Once your body remains drained of all its sugar, you may also experience problems with concentration. The situation estimated that the human brain needs 130 grams of carbohydrates daily to function optimally – and that’s a minimum.

Your Health Could Even Suffer

If you’re overweight or obese and have insulin resistance – especially if you’re prediabetic or diabetic – reducing your carbohydrate intake can immediately benefit your health. Your blood sugar and insulin levels will drop, as will your triglyceride levels and blood pressure, while your HDL levels, the “good” cholesterol, could go up.

But a low-carb diet could also wreak havoc on your body. When your body has to fetch sugar from your lean tissues (muscle) to produce energy, your metabolism slows down because muscle tissue consumes a lot of calories. It probably explains why the lost pounds come back when you have discarded carbohydrates for a while.

Paradoxically, a low-carbohydrate diet could even impair your insulin sensitivity. It is indeed possible that to produce insulin (which helps control blood sugar) and to function well, your pancreas needs a certain amount of sugar. So, beware of signs that show that you are suffering from a glycemic deficiency.

You will Develop Deficiencies due to Low-carb Diet

You’re not going to feel deprived just because you don’t eat bread, fruit, and everything else. However, your body’s determination also remains deprived of foods and nutrients essential to its health. Here are some of them:

Whole grains: protect you from metabolic syndrome, diabetes, heart disease, stroke and cancer.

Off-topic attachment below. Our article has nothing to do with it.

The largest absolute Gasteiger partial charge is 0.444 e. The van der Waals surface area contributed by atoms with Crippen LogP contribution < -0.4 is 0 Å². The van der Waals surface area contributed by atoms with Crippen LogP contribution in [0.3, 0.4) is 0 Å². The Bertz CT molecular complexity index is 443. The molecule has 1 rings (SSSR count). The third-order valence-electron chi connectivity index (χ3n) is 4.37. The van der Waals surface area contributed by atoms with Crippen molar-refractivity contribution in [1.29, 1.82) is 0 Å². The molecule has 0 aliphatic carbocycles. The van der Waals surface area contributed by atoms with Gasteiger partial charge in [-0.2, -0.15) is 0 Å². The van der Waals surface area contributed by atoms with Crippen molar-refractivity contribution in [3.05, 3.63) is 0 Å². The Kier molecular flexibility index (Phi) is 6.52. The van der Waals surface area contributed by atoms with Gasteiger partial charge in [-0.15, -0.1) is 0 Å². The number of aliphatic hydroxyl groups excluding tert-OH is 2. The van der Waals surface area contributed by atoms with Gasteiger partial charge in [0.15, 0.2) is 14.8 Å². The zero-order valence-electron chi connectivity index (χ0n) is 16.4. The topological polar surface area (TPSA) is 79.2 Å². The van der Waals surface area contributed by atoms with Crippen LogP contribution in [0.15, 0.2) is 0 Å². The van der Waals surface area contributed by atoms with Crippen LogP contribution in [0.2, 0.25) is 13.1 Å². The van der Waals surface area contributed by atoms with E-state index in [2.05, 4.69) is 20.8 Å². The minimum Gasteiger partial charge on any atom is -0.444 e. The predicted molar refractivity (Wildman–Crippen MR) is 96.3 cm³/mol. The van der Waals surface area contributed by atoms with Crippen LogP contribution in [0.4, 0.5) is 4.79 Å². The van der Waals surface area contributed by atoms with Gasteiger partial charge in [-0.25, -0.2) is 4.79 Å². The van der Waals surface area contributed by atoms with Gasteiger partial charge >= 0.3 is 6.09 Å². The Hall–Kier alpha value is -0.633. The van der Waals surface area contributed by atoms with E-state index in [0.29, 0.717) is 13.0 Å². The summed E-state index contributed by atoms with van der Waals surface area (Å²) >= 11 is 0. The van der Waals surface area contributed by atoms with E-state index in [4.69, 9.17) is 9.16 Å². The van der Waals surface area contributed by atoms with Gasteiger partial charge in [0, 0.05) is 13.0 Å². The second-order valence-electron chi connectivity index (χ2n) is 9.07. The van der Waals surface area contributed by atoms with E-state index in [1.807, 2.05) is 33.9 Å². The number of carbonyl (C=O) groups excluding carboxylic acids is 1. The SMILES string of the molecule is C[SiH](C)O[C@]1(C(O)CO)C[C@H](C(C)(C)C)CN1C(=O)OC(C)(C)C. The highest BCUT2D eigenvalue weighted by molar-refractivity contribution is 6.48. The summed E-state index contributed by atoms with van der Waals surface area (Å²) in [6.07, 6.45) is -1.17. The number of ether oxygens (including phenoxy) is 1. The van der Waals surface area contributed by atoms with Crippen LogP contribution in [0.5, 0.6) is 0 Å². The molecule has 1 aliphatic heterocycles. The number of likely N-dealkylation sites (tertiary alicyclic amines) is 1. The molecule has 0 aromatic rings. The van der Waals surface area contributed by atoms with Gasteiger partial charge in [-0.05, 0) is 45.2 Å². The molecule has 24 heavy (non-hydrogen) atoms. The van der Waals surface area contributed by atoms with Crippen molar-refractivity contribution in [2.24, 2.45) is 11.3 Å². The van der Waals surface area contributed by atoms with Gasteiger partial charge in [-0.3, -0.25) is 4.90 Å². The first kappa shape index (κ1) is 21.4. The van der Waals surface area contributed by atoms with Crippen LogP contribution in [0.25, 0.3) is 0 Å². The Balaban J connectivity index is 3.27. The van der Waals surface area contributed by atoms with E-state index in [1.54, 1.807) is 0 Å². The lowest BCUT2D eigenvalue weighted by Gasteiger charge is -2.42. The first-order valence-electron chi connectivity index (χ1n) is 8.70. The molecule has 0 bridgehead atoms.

Fruits and vegetables: plants prevent heart disease, stroke and some cancers. Most vegetables are very satiating and low in calories, so they can help you reduce your calorie intake without experiencing a deficiency.

In addition, studies show that the more fruits and vegetable people eat, the thinner they are.
Beans: Rich in protein, complex carbohydrates, vitamin B and soluble fibre, beans do not contain saturated fat. They also contain chemical compounds that protect against heart disease and cancer.

Low-fat dairy: You can eat butter and cream while on a low-carbohydrate diet, but you won’t get enough calcium or protein. Low-fat kinds of milk and yoghurts are excellent sources of these nutrients.
Fibre: Eating fibre-rich foods helps reduce the risk of heart disease and diabetes. Beans and many fruits and vegetables are exceptionally high in soluble fibre, which helps lower your blood sugar, feeling hungry, and LDL cholesterol levels.

Vitamins, minerals and plant chemicals: whole grains, for example, are rich in components such as lignans, which would protect against diabetes. And without fruits and vegetables, you’ll have difficulty absorbing enough vitamin C and other good antioxidants to fight the disease.